:: Wednesday, November 23, 2005 ::
Should've Done This Sooner
::This post is part of the Evolution/Young Earth Creationism Correspondence Series::
Eric responded to my email a while ago, but I was too busy enjoying having nothing to do to post it yet. I've only skimmed it, and it's quite long (the former likely following from the latter). So, without further ado, here it is. I'll deal with it...sometime.
Hi [TheSquire],Yes, yes, he did quotemine, I saw it, and I'll call on him to place those in context. Beyond that, I'll have to actually look at all those links before I reply. Fun stuff.
I'm glad you want to hear my position, because I'd like to start (or rather continue) from what we agree on. I'll probably ask you for clarification on points of your position.
First, I believe in the inerrancy of the original Scriptures (what Yahweh said). I believe that Yahweh, the God of Abraham, Isaac, and Jacob, is the Creator. His Name means "I am," the essence of being and implies that He is eternal, without beginning or end, since He created and is independent of time. Getting back to the Scriptures, I believe that Yahweh said what He meant and meant what He said. I try to take the Scriptures literally where it's meant to be taken literally, and figuratively where it's meant to be taken figuratively. Sometimes both interpretations need to be taken into account. I know that you take many sections of Scripture, in particular the creation account of Genesis 1 and 2 as allegorical. However, the genre of the creation account is not allegorical, but a historical narrative. That is how any Hebrew reading Genesis would see it.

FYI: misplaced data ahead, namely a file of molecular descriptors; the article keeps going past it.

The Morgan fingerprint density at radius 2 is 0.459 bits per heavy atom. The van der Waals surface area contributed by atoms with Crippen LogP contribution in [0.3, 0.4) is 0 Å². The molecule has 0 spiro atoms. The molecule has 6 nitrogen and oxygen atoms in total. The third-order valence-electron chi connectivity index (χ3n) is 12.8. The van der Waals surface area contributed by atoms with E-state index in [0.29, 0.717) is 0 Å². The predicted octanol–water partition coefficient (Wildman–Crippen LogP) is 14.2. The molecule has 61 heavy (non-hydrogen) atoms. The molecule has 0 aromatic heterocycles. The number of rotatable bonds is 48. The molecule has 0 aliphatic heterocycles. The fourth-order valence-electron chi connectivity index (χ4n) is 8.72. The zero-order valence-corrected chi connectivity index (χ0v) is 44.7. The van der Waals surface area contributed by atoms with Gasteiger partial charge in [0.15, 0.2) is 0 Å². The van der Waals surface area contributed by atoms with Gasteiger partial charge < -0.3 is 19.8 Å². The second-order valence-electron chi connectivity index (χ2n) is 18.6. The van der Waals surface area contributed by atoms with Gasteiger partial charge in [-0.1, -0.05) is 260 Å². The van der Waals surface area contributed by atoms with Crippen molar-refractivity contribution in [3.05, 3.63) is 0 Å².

So I take the 6 days of creation as 6 24 hour days. The Hebrew word translated "day" is "yom," which can mean part of a day, a day, or a finite length of time. However, the last meaning only applies in certain grammatical contructs and contexts which are absent here. Further, modifying day with "evening and morning" and ordinal numbers always gives the context of a 24-hour day. See Dr. Michael Heiser's analysis here:
This brings up a couple situations which I will get to.
Some disagree with 6 24-hour days, but if so, then we would have plants existing for eons before the sun, thus killing them, and we would have death of animals before the fall of creation. True, light did appear before the stars, so there was another source of light, possibly God's glory, possibly other light-emitting nuclear reactions within the deep, as Dr. Russell Humpreys suggests in _Starlight and Time_. There is also the argument that Genesis presents conflicting creation accounts. Rather, Genesis 1:1-2:3 presents the creation week, then there is a demarkation in the Hebrew text indicating another section. At this point, we focus on what happened from day six on. The plants in Genesis 2:5 referred not to the plants created on the third day, but to plants that needed rain and cultivation, specifically grains for making bread. God had made the seeds, but not the plants. Verse 19 also seems to imply (in some versions) that Yahweh made man, then beasts, but the verb is in the pluperfect in the Hebrew, meaning God had made the beasts. So that's a quick overview explaining the common misconception of conflicting creation stories.